Image from Basketball in Long Beach; Tex Winter draws a play on the hardwood.This story features excerpts and a photo from Basketball in Long Beach, available in bookstores, online, or from the authors. Additional reporting by Chris Trevino.
Former Long Beach State men’s basketball coach Tex Winter passed away Wednesday at the age of 96; with him passed another connection to the program’s glory days, a stretch of time from 1970 through 1983 when the 49ers featured three future Hall of Famers as their coach.
Winter succeeded Jerry Tarkanian, Lute Olson, and Dwight Jones, and coached the 49ers from 1978-83. His part in nine NBA championships as Phil Jackson’s assistant coach with the Bulls and Lakers earned him a spot in the Naismith Hall of Fame, but he was well-known and well-liked in Long Beach as well.
“He’s in the long line of coaches that not only were great here at Long Beach State, but went on to do great things,” current Long Beach State head coach Dan Monson (and all-time program wins leader) said in an official university release. “What he did with the Chicago Bulls and revolutionizing the NBA was special. Tex said this was one of his favorite places he ever coached at and I said, ‘Me too.’”
Winter didn’t have the personnel to run his triangle offense at Long Beach State, but he still developed a reputation as a brilliant coach.
“The guy was an absolute genius,” said longtime Press-Telegram sports editor Jim McCormack, who covered Winter’s first teams at the school. “He was a genius as a coach and a genius as a human being. He was as likable and accessible as any man I have ever met.”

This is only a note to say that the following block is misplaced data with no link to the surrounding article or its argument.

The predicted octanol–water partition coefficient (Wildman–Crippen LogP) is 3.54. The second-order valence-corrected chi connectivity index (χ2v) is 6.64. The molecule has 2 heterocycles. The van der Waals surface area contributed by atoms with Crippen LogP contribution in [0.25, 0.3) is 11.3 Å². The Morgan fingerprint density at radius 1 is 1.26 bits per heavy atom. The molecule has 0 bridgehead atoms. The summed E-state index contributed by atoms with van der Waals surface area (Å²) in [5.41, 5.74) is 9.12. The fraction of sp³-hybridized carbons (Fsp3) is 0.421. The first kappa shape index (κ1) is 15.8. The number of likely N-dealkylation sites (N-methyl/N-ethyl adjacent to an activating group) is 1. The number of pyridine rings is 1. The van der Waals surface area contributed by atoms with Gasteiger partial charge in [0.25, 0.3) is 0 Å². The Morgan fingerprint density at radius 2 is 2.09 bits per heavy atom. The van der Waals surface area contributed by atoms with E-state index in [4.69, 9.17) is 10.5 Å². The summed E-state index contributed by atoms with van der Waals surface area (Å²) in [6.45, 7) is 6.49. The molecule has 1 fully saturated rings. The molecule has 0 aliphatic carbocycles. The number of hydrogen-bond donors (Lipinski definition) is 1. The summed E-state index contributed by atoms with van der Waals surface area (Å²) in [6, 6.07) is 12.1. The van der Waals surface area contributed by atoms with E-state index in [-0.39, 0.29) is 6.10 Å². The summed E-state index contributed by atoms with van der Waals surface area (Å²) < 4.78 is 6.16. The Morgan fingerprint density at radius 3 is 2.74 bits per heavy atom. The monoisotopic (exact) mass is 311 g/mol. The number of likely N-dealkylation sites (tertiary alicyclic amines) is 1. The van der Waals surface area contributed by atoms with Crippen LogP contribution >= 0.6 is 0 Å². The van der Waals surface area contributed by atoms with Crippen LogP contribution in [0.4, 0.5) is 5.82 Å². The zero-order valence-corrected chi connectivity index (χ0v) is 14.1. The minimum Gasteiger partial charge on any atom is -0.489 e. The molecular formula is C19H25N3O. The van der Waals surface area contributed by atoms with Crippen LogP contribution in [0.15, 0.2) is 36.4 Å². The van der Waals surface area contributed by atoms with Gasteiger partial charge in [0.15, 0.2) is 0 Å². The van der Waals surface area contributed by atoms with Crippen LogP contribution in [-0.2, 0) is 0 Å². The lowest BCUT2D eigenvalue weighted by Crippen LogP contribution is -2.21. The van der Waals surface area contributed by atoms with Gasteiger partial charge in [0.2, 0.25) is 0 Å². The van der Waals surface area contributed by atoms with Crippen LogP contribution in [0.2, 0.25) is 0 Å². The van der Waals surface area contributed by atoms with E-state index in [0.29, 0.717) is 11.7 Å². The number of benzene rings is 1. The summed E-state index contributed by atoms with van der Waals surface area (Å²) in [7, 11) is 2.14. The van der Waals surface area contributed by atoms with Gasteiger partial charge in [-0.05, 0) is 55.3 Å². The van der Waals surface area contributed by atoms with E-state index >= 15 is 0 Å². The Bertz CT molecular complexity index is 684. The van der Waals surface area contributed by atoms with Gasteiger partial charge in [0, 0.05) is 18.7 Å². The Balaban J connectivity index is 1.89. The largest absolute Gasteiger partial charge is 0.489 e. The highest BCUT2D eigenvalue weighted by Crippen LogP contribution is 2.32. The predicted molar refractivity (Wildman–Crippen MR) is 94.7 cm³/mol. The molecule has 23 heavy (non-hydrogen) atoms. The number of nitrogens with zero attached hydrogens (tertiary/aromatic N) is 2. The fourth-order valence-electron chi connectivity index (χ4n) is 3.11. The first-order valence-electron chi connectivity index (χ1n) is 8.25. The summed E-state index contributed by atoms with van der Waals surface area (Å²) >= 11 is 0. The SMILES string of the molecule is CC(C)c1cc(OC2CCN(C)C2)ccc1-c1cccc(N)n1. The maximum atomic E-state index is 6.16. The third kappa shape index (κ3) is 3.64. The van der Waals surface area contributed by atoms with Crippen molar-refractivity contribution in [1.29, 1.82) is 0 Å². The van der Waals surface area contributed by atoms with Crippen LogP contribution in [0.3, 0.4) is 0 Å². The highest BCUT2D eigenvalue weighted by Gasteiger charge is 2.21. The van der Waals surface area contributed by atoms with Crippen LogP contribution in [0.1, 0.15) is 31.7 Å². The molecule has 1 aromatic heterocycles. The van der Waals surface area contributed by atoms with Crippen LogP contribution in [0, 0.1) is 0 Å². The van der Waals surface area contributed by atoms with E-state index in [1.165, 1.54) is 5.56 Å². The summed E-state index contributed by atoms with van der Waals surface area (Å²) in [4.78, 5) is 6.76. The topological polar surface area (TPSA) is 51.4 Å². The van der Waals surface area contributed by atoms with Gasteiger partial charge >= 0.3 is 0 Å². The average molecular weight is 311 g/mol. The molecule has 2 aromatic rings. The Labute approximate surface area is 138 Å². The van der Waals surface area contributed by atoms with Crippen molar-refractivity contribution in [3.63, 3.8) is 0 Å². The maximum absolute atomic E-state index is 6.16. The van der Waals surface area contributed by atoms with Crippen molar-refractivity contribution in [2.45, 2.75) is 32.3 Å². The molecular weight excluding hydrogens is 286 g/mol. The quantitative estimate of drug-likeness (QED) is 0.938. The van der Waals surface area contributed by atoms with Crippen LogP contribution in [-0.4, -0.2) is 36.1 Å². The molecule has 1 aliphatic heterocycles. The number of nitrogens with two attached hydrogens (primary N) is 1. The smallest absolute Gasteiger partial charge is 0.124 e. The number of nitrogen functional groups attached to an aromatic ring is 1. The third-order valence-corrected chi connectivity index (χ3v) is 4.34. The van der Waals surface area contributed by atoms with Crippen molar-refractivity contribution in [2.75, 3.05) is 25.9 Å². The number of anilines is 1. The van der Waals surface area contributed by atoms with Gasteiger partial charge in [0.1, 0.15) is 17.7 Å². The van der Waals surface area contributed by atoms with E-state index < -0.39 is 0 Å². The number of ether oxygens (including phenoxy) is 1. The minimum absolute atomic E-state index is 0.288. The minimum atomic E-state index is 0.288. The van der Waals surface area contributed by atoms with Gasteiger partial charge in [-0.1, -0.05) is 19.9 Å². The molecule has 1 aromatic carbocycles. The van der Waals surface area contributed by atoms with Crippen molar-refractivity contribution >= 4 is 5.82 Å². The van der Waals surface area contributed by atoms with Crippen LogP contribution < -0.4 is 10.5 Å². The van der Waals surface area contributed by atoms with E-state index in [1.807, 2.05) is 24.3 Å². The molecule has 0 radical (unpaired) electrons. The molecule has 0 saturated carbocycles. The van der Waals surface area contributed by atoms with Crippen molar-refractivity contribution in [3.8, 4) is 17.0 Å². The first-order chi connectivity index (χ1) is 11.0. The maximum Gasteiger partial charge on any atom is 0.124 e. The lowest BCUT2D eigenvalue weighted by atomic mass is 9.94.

49er legend Ed Ratleff said that Winter was as sharp as any coach he was around in his playing and coaching career; Ratleff was an assistant under Winter at LBSU.
“We would go scouting, and it was amazing how he could diagram the other team’s plays,” remembered Ratleff in a 2015 interview. “I’m trying to draw up the first cut of the first play, he’s already got the whole play and is starting the next one.”
Winter was already well-known before he arrived in Long Beach, having coached at Marquette, Kansas State for 15 years, and Northwestern. He actually began to leave his mark on Long Beach’s program while still at K. State, when he convinced Olson to take the Tarkanian-vacated Long Beach State job, leaving Olson’s relatively cush post at LBCC behind.
Winter is a member of the College Basketball Hall of Fame, the Naismith Memorial Basketball Hall of Fame and received the Chuck Daly Lifetime Achievement Award from the NBA Coaches Association.
Winter was born in Texas but attend Huntington Park High School, Compton College and Oregon State. He served in the United States Navy as a pilot during World War II, and then completed for the USC basketball and track teams as an All-American pole vaulter.
The legends that he worked with in the pros all became big fans of his. Phil Jackson was a big advocate for his induction into the Naismith Hall, and both Michael Jordan and Kobe Bryant had glowing things to say after his passing.
“I learned so much from coach Winter,” said Jordan. “He was a pioneer and a true student of the game. His triangle offense was a huge part of our six championships with the Bulls.”
“I sat with Tex and watched every minute of every game during our first season together,” said Bryant. “He taught me how to study every detail. He was a basketball genius in every sense of the word. I’ll miss him deeply.”
Winter’s friends and colleagues in Long Beach remember a brilliant and friendly man. McCormack isn’t the only former Press-Telegram writer who had fond memories.
“He had simple tastes and no airs,” recalled Frank Burlison. “His offense provided ‘freedom through structure.’”
Burlison and other recalled that Winter’s favorite postgame spot was the Wendy’s that still stands at Bellflower and Stearns, a haunt he would frequently stop by to grab a quick frosty.
Winter was 78-69 in his five seasons coaching the 49ers, producing eight NBA draftees, four of whom played in the league.